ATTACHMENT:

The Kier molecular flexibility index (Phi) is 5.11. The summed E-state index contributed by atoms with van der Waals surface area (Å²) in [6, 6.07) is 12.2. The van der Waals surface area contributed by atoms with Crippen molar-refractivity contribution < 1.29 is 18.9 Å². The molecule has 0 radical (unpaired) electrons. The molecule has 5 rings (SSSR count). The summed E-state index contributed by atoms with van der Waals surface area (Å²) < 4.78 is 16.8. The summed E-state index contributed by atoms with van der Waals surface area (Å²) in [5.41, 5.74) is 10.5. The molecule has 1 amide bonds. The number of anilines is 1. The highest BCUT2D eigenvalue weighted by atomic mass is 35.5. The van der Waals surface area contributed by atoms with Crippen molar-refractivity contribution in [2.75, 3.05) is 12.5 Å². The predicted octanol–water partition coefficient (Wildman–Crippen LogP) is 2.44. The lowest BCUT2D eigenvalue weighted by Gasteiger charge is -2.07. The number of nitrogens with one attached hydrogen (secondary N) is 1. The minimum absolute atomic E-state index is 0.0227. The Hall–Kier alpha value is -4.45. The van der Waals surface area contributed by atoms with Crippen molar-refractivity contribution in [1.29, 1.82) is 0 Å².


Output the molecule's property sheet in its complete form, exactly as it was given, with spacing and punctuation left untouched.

The Kier molecular flexibility index (Phi) is 5.11. The summed E-state index contributed by atoms with van der Waals surface area (Å²) in [6, 6.07) is 12.2. The van der Waals surface area contributed by atoms with Crippen molar-refractivity contribution < 1.29 is 18.9 Å². The molecule has 0 radical (unpaired) electrons. The molecule has 5 rings (SSSR count). The summed E-state index contributed by atoms with van der Waals surface area (Å²) < 4.78 is 16.8. The summed E-state index contributed by atoms with van der Waals surface area (Å²) in [5.41, 5.74) is 10.5. The molecule has 1 amide bonds. The number of anilines is 1. The highest BCUT2D eigenvalue weighted by atomic mass is 35.5. The van der Waals surface area contributed by atoms with Crippen molar-refractivity contribution in [2.75, 3.05) is 12.5 Å². The predicted octanol–water partition coefficient (Wildman–Crippen LogP) is 2.44. The lowest BCUT2D eigenvalue weighted by Gasteiger charge is -2.07. The number of nitrogens with one attached hydrogen (secondary N) is 1. The minimum absolute atomic E-state index is 0.0227. The Hall–Kier alpha value is -4.45. The van der Waals surface area contributed by atoms with Crippen molar-refractivity contribution in [1.29, 1.82) is 0 Å².